“You don’t need to be a rocket scientist,” agent Hadley Engelhard said. “If they are making zero, we are making zero.”
Atlanta is home to some of the nation’s top-performing sports-agency firms.
Three were ranked in the top 10, with at least six players represented in the 2010 draft, by Street & Smith’s Sports Business Daily.
Pat Dye Jr.’s Profile Sports ranked third, with 11 players. Todd France’s France AllPro Athlete Management ranked seventh, with eight players. Engelhard’s group, Enter-Sports Management, ranked ninth, with seven players.
David Dunn’s group, Athlete’s First, which represents Falcons first-round pick Sean Weatherspoon and is based in Irvine, Calif., topped the list with 14 players.
France’s firm has averaged three first-rounders since the 2005 draft. This year he had two first-rounders: Tennessee defensive tackle Dan Williams and Georgia Tech wide receiver Demaryius Thomas.
“We are an extremely solid company,” France said. “We’ve had a ton of success. We’ve had a lot of first-round draft picks and a lot of top free agents. For the good of the game and the good of the business, nobody wants to see football locked out.”
Atlanta also is home to mid-size firms such as Kevin Conner’s Universal Sports Management, which had a 2010 first-rounder in Florida State’s Patrick Robinson.
Agents, whether they are from big firms, mid-size firms or represent only one player, have braced for a lockout.
While there will be a draft next year, the league could come to a halt in March if management and the NFLPA are not able to reach a deal on a new collective bargaining agreement.
“We made sure that each client has had an opportunity to make an assessment of their financial status,” Conner said. “We had them meet with their financial advisers to make sure that the year without income is well-planned in case the money doesn’t flow for that year.”
The agents have to brace their firms for what could be a financial disaster for some.
The agents group met with the NFLPA during their annual meeting at the NFL scouting combine in Indianapolis. Some have participated on conference calls to get updates from the union. But the group will have no active role in the negotiations, which is disconcerting to some.
“I know that a number of agents suggested several things, but there are many pieces to the puzzle,” Engelhard said. “It’s going to take some long negotiations to make this work. I am cautiously optimistic that the owners, the union reps and [DeMaurice] Smith will work to come to a solution that is a win-win situation for both parties.”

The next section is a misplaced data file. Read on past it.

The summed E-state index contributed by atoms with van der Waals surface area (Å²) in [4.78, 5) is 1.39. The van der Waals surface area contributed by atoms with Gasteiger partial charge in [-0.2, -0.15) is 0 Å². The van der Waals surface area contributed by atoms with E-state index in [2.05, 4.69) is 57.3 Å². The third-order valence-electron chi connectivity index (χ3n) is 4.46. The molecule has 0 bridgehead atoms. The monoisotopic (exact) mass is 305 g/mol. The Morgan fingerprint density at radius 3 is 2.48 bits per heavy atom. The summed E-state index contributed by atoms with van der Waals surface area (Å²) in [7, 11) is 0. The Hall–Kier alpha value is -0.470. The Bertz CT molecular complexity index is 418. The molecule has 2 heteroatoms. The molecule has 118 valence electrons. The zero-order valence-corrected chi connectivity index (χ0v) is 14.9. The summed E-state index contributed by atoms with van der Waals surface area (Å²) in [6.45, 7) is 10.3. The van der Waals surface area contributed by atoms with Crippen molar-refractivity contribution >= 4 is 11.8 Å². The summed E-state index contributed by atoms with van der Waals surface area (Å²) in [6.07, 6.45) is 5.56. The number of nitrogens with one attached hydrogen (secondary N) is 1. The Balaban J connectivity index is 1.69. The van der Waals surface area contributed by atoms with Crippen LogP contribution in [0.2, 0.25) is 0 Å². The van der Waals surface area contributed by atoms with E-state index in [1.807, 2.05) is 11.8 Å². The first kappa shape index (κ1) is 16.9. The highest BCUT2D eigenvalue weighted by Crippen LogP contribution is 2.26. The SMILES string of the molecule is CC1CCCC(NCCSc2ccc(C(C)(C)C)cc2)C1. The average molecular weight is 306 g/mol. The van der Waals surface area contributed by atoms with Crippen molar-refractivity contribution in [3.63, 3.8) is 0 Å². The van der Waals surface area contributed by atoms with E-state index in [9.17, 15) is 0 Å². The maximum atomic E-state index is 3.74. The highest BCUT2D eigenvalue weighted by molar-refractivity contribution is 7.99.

Dye, who is one of the deans in the sports-agency business — he has been certified since 1987 — also is optimistic.
“I struggle with the idea that we can’t figure out how to split up an $8 billion a year pie,” Dye said. “But the reality is that [a lockout] certainly is a possibility.”
Some of the key issues to be hashed out include a rookie salary cap, an extended 18-game season, veteran benefits, insurance benefits, steroids testing, defined gross revenues and revenue sharing.
One of the biggest hurdles will be the rookie salary cap.
The owners didn’t like that former Georgia quarterback Matthew Stafford had a guaranteed $42 million contract before throwing a pass in the NFL. Some teams, such as the Oakland Raiders with JaMarcus Russell, have been burned by rookies who proved to be busts.
However, the other side of the rookie-salaries issue is not as lopsided. If a late first-round cornerback becomes a starter, he would play for a $2 million contract, while a lot of starting cornerbacks in the league make closer to $6 million.
“Then when you start looking at third, fourth, fifth and sixth rounds … the rest of the draft is lopsided on the low side,” France said. “There are a lot of moving parts. … I don’t know that there is a magic solution because there is not one issue.”
Some players already have been adversely affected.
More than 200 players could have become unrestricted free agents. But most had to re-sign with their existing teams for modest pay raises as restricted free agents.
There are several veteran players, such as wide receiver Terrell Owens and defensive tackle Grady Jackson, who believe they have not been signed because of the labor situation.
Also, the dispute will affect players coming up for new contracts or players who were looking for contract extensions, such as San Francisco tight end Vernon Davis, Miami running back Ronnie Brown or Baltimore running back Ray Rice.
“I don’t think anybody wants to see a lockout,” Conner said. “I think we are optimistic, but at the same time we are making sure that our guys prepare for the worst-case scenario.”
Some hope that even if there is a lockout in March, the two sides will resolve the labor dispute by August, in time for training camp.
“Then it would be business as usual going into the 2011 season,” Engelhard said.
And the cash would continue to flow.